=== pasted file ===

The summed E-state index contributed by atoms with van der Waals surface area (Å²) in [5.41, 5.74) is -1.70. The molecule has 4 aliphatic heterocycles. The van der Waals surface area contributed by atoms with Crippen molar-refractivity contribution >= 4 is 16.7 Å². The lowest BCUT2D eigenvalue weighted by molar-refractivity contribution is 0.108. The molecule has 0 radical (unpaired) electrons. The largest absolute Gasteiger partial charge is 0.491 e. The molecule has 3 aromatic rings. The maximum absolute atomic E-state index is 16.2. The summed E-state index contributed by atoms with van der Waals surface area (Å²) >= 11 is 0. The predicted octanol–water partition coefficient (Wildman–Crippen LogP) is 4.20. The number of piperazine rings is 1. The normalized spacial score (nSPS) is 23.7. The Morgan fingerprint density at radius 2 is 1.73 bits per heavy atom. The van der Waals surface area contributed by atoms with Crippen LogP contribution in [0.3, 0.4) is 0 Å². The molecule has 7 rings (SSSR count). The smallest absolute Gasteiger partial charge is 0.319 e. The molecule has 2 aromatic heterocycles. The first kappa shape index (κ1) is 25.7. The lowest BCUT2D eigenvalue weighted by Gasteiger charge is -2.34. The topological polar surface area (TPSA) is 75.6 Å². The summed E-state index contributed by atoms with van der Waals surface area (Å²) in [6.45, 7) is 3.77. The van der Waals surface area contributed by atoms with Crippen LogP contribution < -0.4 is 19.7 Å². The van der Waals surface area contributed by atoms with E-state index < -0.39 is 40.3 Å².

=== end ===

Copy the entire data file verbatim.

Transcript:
The summed E-state index contributed by atoms with van der Waals surface area (Å²) in [5.41, 5.74) is -1.70. The molecule has 4 aliphatic heterocycles. The van der Waals surface area contributed by atoms with Crippen molar-refractivity contribution >= 4 is 16.7 Å². The lowest BCUT2D eigenvalue weighted by molar-refractivity contribution is 0.108. The molecule has 0 radical (unpaired) electrons. The largest absolute Gasteiger partial charge is 0.491 e. The molecule has 3 aromatic rings. The maximum absolute atomic E-state index is 16.2. The summed E-state index contributed by atoms with van der Waals surface area (Å²) >= 11 is 0. The predicted octanol–water partition coefficient (Wildman–Crippen LogP) is 4.20. The number of piperazine rings is 1. The normalized spacial score (nSPS) is 23.7. The Morgan fingerprint density at radius 2 is 1.73 bits per heavy atom. The van der Waals surface area contributed by atoms with Crippen LogP contribution in [0.3, 0.4) is 0 Å². The molecule has 7 rings (SSSR count). The smallest absolute Gasteiger partial charge is 0.319 e. The molecule has 2 aromatic heterocycles. The first kappa shape index (κ1) is 25.7. The lowest BCUT2D eigenvalue weighted by Gasteiger charge is -2.34. The topological polar surface area (TPSA) is 75.6 Å². The summed E-state index contributed by atoms with van der Waals surface area (Å²) in [6.45, 7) is 3.77. The van der Waals surface area contributed by atoms with Crippen LogP contribution < -0.4 is 19.7 Å². The van der Waals surface area contributed by atoms with E-state index < -0.39 is 40.3 Å².